Most NCAAA athlete eligibility is coming from the SIS. It's looking at credits earned. Overall, cumulative GPA, you know, last quarter's -- last semester's GPA, credits being taken toward degree programs. This is not stuff that lives inside a learning management system. And again, if we want to get proactive, we certainly can pull Canvas data, but this is something that goes beyond that, and we certainly are answering questions and scoping projects that have to do with this at present.

And speaking of data, data data data, there's so many data visualizations that people want to be able to create, take advantage of, use to be able to refine and truly become, it's cliche to say a data driven organization, but truth of it is we're all sitting on mountains of data these days, and there's the ability to be able to take something from that and be able to make something to help with those decisions. And those data points can come from all sorts of places. They don't have to necessarily come Canvas. These are just a couple of the visualizations that our team has been able to create over the years. Some of it did come from Canvas, some of it had nothing to do with Canvas, some of it could be a hybrid of multiple places that we're pulling data into.

So again, the way that this is being taken place right now is a variety of different opportunities to visualize data, I'd basically tell people, we almost do dashboards as a service these days, because we've got data consultants, data analysts, If you're using, say, for instance, Tableau, Power BI, and you've got data analysts that are just, as we often see, are asked so much of them to be able to do a lot of work. We have people that could build visualizations for you for Tableau or for snowflake or for Power BI, and that way you don't have to hire another headcount and have somebody there, we would be able to do that and something I'm recommending to a lot of people, and there's been a lot of positive response to this, is that we keep a retainer with people so that our data analysts or just kind of, you know, at your will to be able to leverage them. And as you think of new visualizations over time, you already have a retainer with our group, and you can just use from those hours that are purchased for their time and services, and just have them work with you to be able to create the next iteration of data visualization that you're looking for. And from that I'll go into this, so I was that person too that was the gatekeeper at my institution that was looking for the software to implement. And I was somebody that was in my masters and in my doctorate program as I'm looking at software.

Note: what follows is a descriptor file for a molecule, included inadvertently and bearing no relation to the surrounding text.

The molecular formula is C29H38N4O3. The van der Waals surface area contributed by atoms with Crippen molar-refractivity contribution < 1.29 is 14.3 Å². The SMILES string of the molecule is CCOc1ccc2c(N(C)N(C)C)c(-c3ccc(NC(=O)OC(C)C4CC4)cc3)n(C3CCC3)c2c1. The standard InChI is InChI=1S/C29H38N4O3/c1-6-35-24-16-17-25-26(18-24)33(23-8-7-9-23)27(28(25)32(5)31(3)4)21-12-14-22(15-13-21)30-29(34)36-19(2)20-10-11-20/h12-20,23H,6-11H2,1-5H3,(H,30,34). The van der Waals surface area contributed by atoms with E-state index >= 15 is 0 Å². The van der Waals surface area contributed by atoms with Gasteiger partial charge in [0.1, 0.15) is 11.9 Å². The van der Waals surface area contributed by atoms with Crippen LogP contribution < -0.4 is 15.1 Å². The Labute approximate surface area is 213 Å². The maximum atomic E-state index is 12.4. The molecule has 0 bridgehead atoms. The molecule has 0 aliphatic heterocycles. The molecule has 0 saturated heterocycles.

And so I'm thinking, you know, What's the future? What's the cutting edge? What's all this stuff that we're gonna need to transition and evolve into? Where's the software that can get us ahead of the curve? And you know, Canvas was a part of that for us, but we were still looking for applications that had more to do with our institution than just the learning in the classroom. And frankly, some of those things just didn't exist. We're seeing that quite a bit as Kellin mentioned beginning with competency based education, and so I'm going to show you a tool that we developed in this sense, but I always feel like I need to make a disclaimer here. Competency based education means many things to many people. And so when I show you this tool, I am not in any way prescribing this as the end all be all of competency based education, this was a vision that was made by an institution that had already done their outcomes and canvas alignment to the skills in the workforce, aligned it to a larger set of skills that were there, they had the vision that credentials were gonna be a part of this.